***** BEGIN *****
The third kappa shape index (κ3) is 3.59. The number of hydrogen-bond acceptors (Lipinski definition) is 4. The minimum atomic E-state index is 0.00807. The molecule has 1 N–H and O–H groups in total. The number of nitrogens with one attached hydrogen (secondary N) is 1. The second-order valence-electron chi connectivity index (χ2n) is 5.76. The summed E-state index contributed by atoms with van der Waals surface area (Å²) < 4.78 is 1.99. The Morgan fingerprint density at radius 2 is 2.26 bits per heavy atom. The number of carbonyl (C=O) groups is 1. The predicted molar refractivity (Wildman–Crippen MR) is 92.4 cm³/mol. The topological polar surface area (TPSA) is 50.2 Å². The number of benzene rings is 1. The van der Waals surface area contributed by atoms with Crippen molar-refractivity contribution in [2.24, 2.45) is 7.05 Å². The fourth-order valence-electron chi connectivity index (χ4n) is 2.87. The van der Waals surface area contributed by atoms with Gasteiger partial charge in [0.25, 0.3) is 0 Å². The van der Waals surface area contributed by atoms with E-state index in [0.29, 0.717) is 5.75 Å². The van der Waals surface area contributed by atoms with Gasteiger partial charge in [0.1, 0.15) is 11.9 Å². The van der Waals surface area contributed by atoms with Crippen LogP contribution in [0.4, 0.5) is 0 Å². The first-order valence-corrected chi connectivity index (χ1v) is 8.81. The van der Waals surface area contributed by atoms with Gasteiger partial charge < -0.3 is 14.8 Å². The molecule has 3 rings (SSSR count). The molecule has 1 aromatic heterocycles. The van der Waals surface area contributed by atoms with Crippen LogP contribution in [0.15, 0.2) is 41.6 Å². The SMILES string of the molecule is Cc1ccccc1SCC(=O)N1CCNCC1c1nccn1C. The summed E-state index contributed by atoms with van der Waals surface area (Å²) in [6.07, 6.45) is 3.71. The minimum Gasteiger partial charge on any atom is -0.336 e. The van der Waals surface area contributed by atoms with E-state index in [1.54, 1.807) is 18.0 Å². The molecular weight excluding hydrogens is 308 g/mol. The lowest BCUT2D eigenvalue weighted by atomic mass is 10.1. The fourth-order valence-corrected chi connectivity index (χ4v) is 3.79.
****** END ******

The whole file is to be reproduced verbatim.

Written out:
The third kappa shape index (κ3) is 3.59. The number of hydrogen-bond acceptors (Lipinski definition) is 4. The minimum atomic E-state index is 0.00807. The molecule has 1 N–H and O–H groups in total. The number of nitrogens with one attached hydrogen (secondary N) is 1. The second-order valence-electron chi connectivity index (χ2n) is 5.76. The summed E-state index contributed by atoms with van der Waals surface area (Å²) < 4.78 is 1.99. The Morgan fingerprint density at radius 2 is 2.26 bits per heavy atom. The number of carbonyl (C=O) groups is 1. The predicted molar refractivity (Wildman–Crippen MR) is 92.4 cm³/mol. The topological polar surface area (TPSA) is 50.2 Å². The number of benzene rings is 1. The van der Waals surface area contributed by atoms with Crippen molar-refractivity contribution in [2.24, 2.45) is 7.05 Å². The fourth-order valence-electron chi connectivity index (χ4n) is 2.87. The van der Waals surface area contributed by atoms with Gasteiger partial charge in [0.25, 0.3) is 0 Å². The van der Waals surface area contributed by atoms with E-state index in [0.29, 0.717) is 5.75 Å². The van der Waals surface area contributed by atoms with Gasteiger partial charge in [0.1, 0.15) is 11.9 Å². The van der Waals surface area contributed by atoms with Crippen LogP contribution in [0.4, 0.5) is 0 Å². The first-order valence-corrected chi connectivity index (χ1v) is 8.81. The van der Waals surface area contributed by atoms with Gasteiger partial charge < -0.3 is 14.8 Å². The molecule has 3 rings (SSSR count). The molecule has 1 aromatic heterocycles. The van der Waals surface area contributed by atoms with Crippen LogP contribution in [0.15, 0.2) is 41.6 Å². The SMILES string of the molecule is Cc1ccccc1SCC(=O)N1CCNCC1c1nccn1C. The summed E-state index contributed by atoms with van der Waals surface area (Å²) in [6.07, 6.45) is 3.71. The minimum Gasteiger partial charge on any atom is -0.336 e. The van der Waals surface area contributed by atoms with E-state index in [1.54, 1.807) is 18.0 Å². The molecular weight excluding hydrogens is 308 g/mol. The lowest BCUT2D eigenvalue weighted by atomic mass is 10.1. The fourth-order valence-corrected chi connectivity index (χ4v) is 3.79.